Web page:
I was deeply impressed a year ago as we were experiencing financial difficulties. When we presented that need, so many people examined their own financial contributions and were willing to give more as a sign of stewardship for all that they had received from God. Because they made that kind of a decision and have been faithful to it, we are now in a much better financial position. A financial report will be coming out soon and you will be able to judge this for yourselves. I am convinced that as people continue to appreciate stewardship, we will be able to grow and deepen as a faith community.
It would, however, be a mistake to equate what you give here at St. Noel to what belongs to God. Everything belongs to God. All that we have been given is to build God’s kingdom. You know in what that kingdom consists. We hear it in God’s word regularly: caring for the poor and vulnerable, protecting life, protecting the planet, promoting peace and justice, reaching out in reconciliation. This is God’s kingdom, and we are stewards of that kingdom. God expect us to use what we have been given and promote God’s will on earth.
This is why today’s gospel is so challenging. Unlike the IRS, our master cannot be deceived. As Christian stewards we must be ready at any time for God to ask us, “How are you spending my time? What are you doing with my money? How are you living the life that I have entrusted to you?”
Rendering to God
Oct. 18, 2008
It amazes me how frequently the gospels which we use in our liturgy address the particular issues which we are facing at any given time. The readings which we use come from the Lectionary, which selects certain passages from the gospels and assigns them to each Sunday of the year in a pre-determined cycle that repeats every three years. Yet, despite this set pattern, it is amazing how a particular gospel can address issues that no one could have anticipated or faced when the Lectionary was put together.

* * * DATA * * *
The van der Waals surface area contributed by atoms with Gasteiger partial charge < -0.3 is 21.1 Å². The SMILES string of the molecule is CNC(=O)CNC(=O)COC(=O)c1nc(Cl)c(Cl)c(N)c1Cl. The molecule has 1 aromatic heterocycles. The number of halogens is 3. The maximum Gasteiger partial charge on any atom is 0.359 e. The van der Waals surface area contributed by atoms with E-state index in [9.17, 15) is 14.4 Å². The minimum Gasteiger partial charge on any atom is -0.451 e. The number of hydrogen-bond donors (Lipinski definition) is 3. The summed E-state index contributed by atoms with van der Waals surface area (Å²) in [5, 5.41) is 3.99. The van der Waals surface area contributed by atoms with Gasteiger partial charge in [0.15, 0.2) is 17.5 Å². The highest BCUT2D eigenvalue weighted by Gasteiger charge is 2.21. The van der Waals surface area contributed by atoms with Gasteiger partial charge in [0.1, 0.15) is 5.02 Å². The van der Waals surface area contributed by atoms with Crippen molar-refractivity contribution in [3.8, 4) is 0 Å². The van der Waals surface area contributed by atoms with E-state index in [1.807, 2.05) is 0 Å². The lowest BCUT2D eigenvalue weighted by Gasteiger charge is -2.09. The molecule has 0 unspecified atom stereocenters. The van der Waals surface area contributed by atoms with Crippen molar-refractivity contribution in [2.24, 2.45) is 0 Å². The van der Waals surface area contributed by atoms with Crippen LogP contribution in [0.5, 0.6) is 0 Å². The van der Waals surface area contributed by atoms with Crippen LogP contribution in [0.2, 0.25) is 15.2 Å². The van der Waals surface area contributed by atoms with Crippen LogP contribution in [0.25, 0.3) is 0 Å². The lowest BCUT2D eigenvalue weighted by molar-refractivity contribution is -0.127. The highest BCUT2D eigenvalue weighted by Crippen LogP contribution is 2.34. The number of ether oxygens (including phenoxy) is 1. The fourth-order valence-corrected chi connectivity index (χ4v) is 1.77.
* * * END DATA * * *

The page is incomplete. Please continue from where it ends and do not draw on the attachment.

Today’s gospel is a case in point. This is one of the few passages in the New Testament that directly addresses the issues of money, taxes, and government involvement in the financial dealings of ordinary people. What could be more relevant? What is foremost on our minds, if not money and finances? Our economy is in a free fall. Credit is frozen. Investors are in a panic. The government is pouring hundreds of billions of dollars into our institutions in order to avoid financial depression. And analysts are preparing us for what is yet to come. This downward economic spiral will not only effect our investments but also our jobs, our salaries, and the value of our homes. It seems that for the last number of years we have been living in an artificial bubble of prosperity. But now the bubble has burst, and most of us will have to make adjustments in our life styles.
So what can this economic gospel tell us about the economic crisis that we are facing? To retrieve its message, we must first understand it correctly. All too often this gospel is misunderstood. Some people would interpret Jesus’ words as dividing life into two distinct spheres: a political sphere and a spiritual sphere. When Jesus says, “Render to Caesar the things that are Caesar’s and to God the things that are God’s,” some people imagine that he believes that some things, like material goods and finances, belong to Caesar and other things, such as spiritual goods and moral decisions, belong to God. But, as any believer can tell you, this interpretation of Jesus’ words is patently false. Believers know that everything belongs to God, both the spiritual and the material, both the holy and the financial. Caesar can make some claims on us: we must pay our taxes. But God can make every claim on us. All that we have, including our money and the way that we use it, belongs to God. God’s authority extends to all things. Therefore all that we are and all that we have must be understood in relation to God’s power and to God’s love. With this perspective we can see Jesus’ words as asserting God’s ultimate authority over all things. What meaning, then, can we draw from the gospel in light of our current financial crisis?